"Within Australia, infant male circumcision may be carried out for a number of reasons, including religious and cultural reasons, or for medical purposes." - Nicola Roxon, former Commonwealth Minister for Health and Ageing.
Exactly why any of the various State and Federal Health Departments remain involved with a non-medically indicated procedure is, frankly, beyond me. Their continued involvement is a testament to the enduring efforts of the pro-circumcision lobby to keep non-medically indicated infant circumcision viewed through a medical prism, despite the obvious absurdity of the notion.
Obviously, once scientific analysis cannot justify circumcision being carried out for medical reasons the whole idea of performing the surgery on infants is one for the Attorney's General and parliaments - not the health care fraternity.
The absurd notion runs deep, however, because The Prime Minister, Julia Gillard, sent my letter to Ms Roxon, the then Minister for Health and Ageing for response rather than the Attorney General. Ms Roxon's reply, if you can call it that, is in the table below.
Although it took ten months to formulate, Ms Roxon's reply is utterly inadequate and addresses none of the issues raised in my letter to the Prime Minister. Ms Roxon's reply dwells exhaustively with the many and varied medical reasons that the pro-circumcision lobby claim to be addressed by circumcision whilst my letter dealt EXCLUSIVELY with non-medically indicated infant circumcision.
It's interesting, however, that the first of Ms Roxon's medical justifications is Phimosis. Phimosis was the justification stalwart of the pro-circumcision lobby for most of last century. Contemporary knowledge now tells us that the 'condition' is universally diagnosable in infants as nature deliberately attaches the foreskin to the glans at birth. As one American commentator observes, "circumcision has always been a cure looking for a disease...".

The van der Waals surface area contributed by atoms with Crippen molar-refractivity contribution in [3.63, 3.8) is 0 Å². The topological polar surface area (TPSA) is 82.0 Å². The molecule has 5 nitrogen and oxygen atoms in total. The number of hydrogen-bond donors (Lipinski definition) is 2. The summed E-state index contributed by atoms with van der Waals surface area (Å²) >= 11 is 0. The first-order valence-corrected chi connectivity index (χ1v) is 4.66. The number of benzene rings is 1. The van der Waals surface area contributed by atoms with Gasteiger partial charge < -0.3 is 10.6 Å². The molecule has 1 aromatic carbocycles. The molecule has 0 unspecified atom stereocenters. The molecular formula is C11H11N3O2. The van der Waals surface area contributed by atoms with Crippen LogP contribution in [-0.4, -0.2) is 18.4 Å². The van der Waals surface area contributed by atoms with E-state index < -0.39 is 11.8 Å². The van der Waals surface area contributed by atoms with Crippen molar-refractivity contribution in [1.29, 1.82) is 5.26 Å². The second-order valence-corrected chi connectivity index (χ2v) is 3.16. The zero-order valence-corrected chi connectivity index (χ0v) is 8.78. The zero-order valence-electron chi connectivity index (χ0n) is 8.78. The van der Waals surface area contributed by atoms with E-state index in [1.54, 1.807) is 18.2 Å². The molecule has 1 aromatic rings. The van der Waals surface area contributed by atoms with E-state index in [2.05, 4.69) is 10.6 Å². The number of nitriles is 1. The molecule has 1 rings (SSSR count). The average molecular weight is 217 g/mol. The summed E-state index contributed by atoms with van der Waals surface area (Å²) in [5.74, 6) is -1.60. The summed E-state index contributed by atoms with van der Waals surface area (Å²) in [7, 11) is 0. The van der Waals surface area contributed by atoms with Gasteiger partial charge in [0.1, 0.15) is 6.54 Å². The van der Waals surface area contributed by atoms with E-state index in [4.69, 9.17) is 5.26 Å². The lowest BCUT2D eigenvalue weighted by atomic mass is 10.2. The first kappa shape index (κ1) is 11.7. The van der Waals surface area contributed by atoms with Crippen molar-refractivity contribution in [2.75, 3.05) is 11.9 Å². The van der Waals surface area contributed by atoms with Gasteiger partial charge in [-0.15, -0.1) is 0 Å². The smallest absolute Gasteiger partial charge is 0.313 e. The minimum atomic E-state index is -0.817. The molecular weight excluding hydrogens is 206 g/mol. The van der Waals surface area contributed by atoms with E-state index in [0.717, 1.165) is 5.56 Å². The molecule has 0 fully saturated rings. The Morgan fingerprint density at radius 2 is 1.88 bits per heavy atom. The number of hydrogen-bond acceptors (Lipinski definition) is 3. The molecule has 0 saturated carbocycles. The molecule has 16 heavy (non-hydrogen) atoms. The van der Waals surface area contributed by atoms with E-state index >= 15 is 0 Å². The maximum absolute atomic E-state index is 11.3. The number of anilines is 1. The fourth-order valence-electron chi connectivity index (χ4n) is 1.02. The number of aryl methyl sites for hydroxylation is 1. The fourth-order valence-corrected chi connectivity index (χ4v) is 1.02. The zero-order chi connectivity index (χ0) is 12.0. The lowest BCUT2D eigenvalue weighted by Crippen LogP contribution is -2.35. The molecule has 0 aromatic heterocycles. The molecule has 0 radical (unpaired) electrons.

Ms Roxon needs to update her pro-circumcision material, as the new catch-cry of the zealots has moved to spurious and scientifically dismissed claims of HIV prevention.
What did Ms Roxon have to say about the issue of my lack of consent to my little boy's circumcision? NOTHING.
In all, Ms Roxon's letter to me is insulting, not only to me, but also to her, as it portrays her as being quite uninformed and simple. This is unfortunate given her obvious intellect.
Tanya Plibersek - current Minister
Ms Plibersek's view, unfortunately, simply echoes Ms Roxon's. As I've learnt, all letters are analysed with a view to wriggling out of having to provide any sort of concrete position. In conjunction with my questions regarding parental consent, I was foolish enough to mention the Family Law Act in my letter to the Minister. Ms Sally Goodspeed (replying on behalf of the Minister) has cleverly seized on the opportunity unintentionally provided by me to avoid passing any comment with regard to parental consent on the basis of interdepartmental responsibilities and jurisdictional delineation. Gorgeous logic, despite the fact that parental consent issues are routinely discussed within a multitude of governmental, regulatory and academic frameworks outside the Office of the Attorney General and the context of the Family Law Act.
One is left with an underlying admiration for the modern bureaucrat's ability to jump on any life raft to avoid providing a direct answer to ANY question.
If I reply to Ms Goodspeed, even in the event that I were able to grammatically couch a question in such a way that all ambiguity and wriggle opportunities were removed, she would probably provide me by return with a detailed analysis of how the space shuttle works.